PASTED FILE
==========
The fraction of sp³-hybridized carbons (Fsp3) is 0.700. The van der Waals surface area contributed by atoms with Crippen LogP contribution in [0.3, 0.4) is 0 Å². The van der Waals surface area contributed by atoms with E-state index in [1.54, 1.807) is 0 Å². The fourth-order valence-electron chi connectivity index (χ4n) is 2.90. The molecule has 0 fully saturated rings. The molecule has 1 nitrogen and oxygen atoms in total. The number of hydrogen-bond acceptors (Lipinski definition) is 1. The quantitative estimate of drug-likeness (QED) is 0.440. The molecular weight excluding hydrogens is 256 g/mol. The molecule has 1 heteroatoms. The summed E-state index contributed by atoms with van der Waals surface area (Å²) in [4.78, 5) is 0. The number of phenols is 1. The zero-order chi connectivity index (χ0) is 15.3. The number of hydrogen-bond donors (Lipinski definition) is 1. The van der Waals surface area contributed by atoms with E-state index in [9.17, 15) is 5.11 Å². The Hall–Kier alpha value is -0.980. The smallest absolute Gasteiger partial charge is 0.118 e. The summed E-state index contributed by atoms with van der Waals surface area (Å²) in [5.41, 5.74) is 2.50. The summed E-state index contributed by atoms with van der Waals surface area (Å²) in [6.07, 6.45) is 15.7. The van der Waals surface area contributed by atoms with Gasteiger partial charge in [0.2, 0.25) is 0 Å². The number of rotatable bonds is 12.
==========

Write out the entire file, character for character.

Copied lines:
The fraction of sp³-hybridized carbons (Fsp3) is 0.700. The van der Waals surface area contributed by atoms with Crippen LogP contribution in [0.3, 0.4) is 0 Å². The van der Waals surface area contributed by atoms with E-state index in [1.54, 1.807) is 0 Å². The fourth-order valence-electron chi connectivity index (χ4n) is 2.90. The molecule has 0 fully saturated rings. The molecule has 1 nitrogen and oxygen atoms in total. The number of hydrogen-bond acceptors (Lipinski definition) is 1. The quantitative estimate of drug-likeness (QED) is 0.440. The molecular weight excluding hydrogens is 256 g/mol. The molecule has 1 heteroatoms. The summed E-state index contributed by atoms with van der Waals surface area (Å²) in [4.78, 5) is 0. The number of phenols is 1. The zero-order chi connectivity index (χ0) is 15.3. The number of hydrogen-bond donors (Lipinski definition) is 1. The van der Waals surface area contributed by atoms with E-state index in [9.17, 15) is 5.11 Å². The Hall–Kier alpha value is -0.980. The smallest absolute Gasteiger partial charge is 0.118 e. The summed E-state index contributed by atoms with van der Waals surface area (Å²) in [5.41, 5.74) is 2.50. The summed E-state index contributed by atoms with van der Waals surface area (Å²) in [6.07, 6.45) is 15.7. The van der Waals surface area contributed by atoms with Gasteiger partial charge in [0.2, 0.25) is 0 Å². The number of rotatable bonds is 12.